WHILE THERE HAVE BEEN numerous films celebrating the musical class of ’77—beginning with The Blank Generation, Amos Poe and Ivan Kral’s 1976 New York punk documentary that lends Blank City its name—the concurrent eruption of underground cinema (often made by and with the same downtown artists) has remained unexplored in its own medium. French first-time director Celine Danhier—former Sorbonne law student and member of La Compagnie Vapeur, an avant-garde theater group—seeks to fill this cinematic lacuna with this thorough, entertaining doc. Sampling liberally from little-seen No Wave and Cinema of Transgression films by Poe, James Nares, Beth and Scott B, Bette Gordon, Eric Mitchell, Lizzie Borden, Jim Jarmusch, Charlie Ahearn, Nick Zedd, Lydia Lunch, Richard Kern, and Casandra Stark, among others, and constructing an oral history using recent interviews with all relevant living participants, Blank City effectively evokes the bombed-out SoHo and Lower East Side of the late ’70s and the pungent, scummy artistic ferment that spawned both punk rock and what has come to be know as “independent film” in this country.

French New Wave, Jack Smith’s Flaming Creatures, Warhol’s films, and the early films of John Waters all laid the groundwork for No Wave cinema, in which artist-hipsters armed with cheap Super 8 cameras launched an incestuous, collaborative, creatively promiscuous movement based on DIY resourcefulness, proud amateurism, and arty attempts at narrative. As musician/actor/director John Lurie puts it, “No one was doing what they knew how to do. Painters were in bands; musicians were making art or films.” The young Debbie Harry, Richard Hell, Steve Buscemi, Vincent Gallo, Ann Magnuson, and Jean-Michel Basquiat are frequent cast members in the films, all part of the glorious social-aesthetic cluster-fuck of the era.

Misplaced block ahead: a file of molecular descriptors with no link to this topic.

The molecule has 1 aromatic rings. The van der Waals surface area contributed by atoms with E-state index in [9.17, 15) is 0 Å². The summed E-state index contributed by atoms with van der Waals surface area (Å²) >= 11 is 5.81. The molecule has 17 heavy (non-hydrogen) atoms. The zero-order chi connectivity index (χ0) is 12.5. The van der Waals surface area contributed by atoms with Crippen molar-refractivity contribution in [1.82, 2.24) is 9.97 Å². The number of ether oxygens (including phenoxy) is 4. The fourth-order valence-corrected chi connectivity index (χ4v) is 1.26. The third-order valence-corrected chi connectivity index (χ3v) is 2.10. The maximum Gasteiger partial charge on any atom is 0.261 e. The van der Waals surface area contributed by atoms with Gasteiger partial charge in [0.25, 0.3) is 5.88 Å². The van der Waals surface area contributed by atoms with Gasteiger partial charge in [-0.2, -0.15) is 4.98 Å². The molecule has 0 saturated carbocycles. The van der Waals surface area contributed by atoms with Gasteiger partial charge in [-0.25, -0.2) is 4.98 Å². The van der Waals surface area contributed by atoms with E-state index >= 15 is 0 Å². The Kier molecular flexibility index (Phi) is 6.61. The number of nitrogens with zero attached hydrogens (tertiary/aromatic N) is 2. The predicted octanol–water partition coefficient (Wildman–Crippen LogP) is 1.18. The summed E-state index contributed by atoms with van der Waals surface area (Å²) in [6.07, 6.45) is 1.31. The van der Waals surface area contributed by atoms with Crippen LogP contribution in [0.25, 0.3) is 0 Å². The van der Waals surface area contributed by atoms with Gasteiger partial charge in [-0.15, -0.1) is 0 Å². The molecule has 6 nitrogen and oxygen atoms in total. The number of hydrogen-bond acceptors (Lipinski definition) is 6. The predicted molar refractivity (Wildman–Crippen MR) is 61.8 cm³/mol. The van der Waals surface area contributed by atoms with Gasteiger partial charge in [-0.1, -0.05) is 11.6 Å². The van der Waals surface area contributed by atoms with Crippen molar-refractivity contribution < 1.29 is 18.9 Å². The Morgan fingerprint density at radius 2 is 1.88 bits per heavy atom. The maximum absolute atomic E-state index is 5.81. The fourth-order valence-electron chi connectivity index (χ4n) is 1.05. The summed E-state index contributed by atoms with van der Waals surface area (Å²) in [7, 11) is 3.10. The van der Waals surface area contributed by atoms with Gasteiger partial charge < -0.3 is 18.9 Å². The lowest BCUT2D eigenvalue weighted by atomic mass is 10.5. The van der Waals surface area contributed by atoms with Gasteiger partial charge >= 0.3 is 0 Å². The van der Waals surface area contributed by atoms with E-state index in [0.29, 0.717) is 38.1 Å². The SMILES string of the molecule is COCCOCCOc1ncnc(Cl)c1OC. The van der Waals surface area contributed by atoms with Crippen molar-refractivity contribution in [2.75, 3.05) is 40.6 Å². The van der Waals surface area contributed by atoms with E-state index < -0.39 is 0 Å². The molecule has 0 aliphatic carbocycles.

Responding to the reactionary mood of Reaganite America, Zedd, Lunch, Kern, Stark, and others began in 1984 to make more brutally confrontational gutter films that trafficked in extreme sex and violence, dubbed the Cinema of Transgression after a pseudonymously penned manifesto by Zedd. The merits of some of these films are dubious, but recalling the cultural repressiveness of the ’80s, they seem in retrospect a necessary corrective. Beyond fueling the “mondo video” tape-trading network of the ’80s and early ’90s, one of the lasting legacies of the Cinema of Transgression is, for better or worse, alt-pornography. No Lydia Lunch, no Suicide Girls—or American Apparel.

Also on offer at the Tribeca Film Festival is a rare screening of Variety, a 1983 narrative feature by Bette Gordon that may be the first cultural artifact of “sex-positive” feminism. Scripted by experimental novelist Kathy Acker, Variety exposes the limitations of No Wave aesthetics when given proper equipment and something resembling a budget. Often ploddingly dull, the film is a ham-handed attempt at making a moody ’70s noir in the mode of The Conversation with (mostly) amateur actors and uninspired color cinematography. Following midwestern nice girl Sandy McLeod’s sexual self-discovery after she takes a job as a box-office clerk at a sleazy Times Square porn theater, the film is occasionally enlivened by the young Luis Guzmán (playing the theater manager) and the presence of photographer Nan Goldin (in a no-nonsense role as McLeod’s friend). I’m willing to bet that the abrupt, plug-pulling ending was due to the producers running out of funds and thinking they could spin it as some Antonioni-esque narrative strategy. As Blank City proves, sometimes the legend of the underground scene plays better than the work itself.

Blank City plays Monday, April 27 at 1:30 PM and Friday, May 1 at 6 PM at AMC Village VII in New York; Variety plays Wednesday, April 29, at 5 PM at the SVA Theater in New York. For more details, click here.

Andrew Hultkrans

Mad World

04.26.09

Left: Zoe Beloff, Shadowland or Light from the Other Side, 2000, still from a black-and-white film in 16 mm, 32 minutes. Right: Zoe Beloff, Charming Augustine, 2004, still from a black-and-white film in 16 mm, 40 minutes.


SOME CALL IT DREAMING; others deem it madness. Still others describe it as a rare ability to see beyond what’s real. During the late nineteenth century, this particularly tenuous state was given considerable attention by two distinct groups: psychiatrists and spiritualists. Though their methods and purposes differed, their research shared a dependence on vulnerable young women as subjects.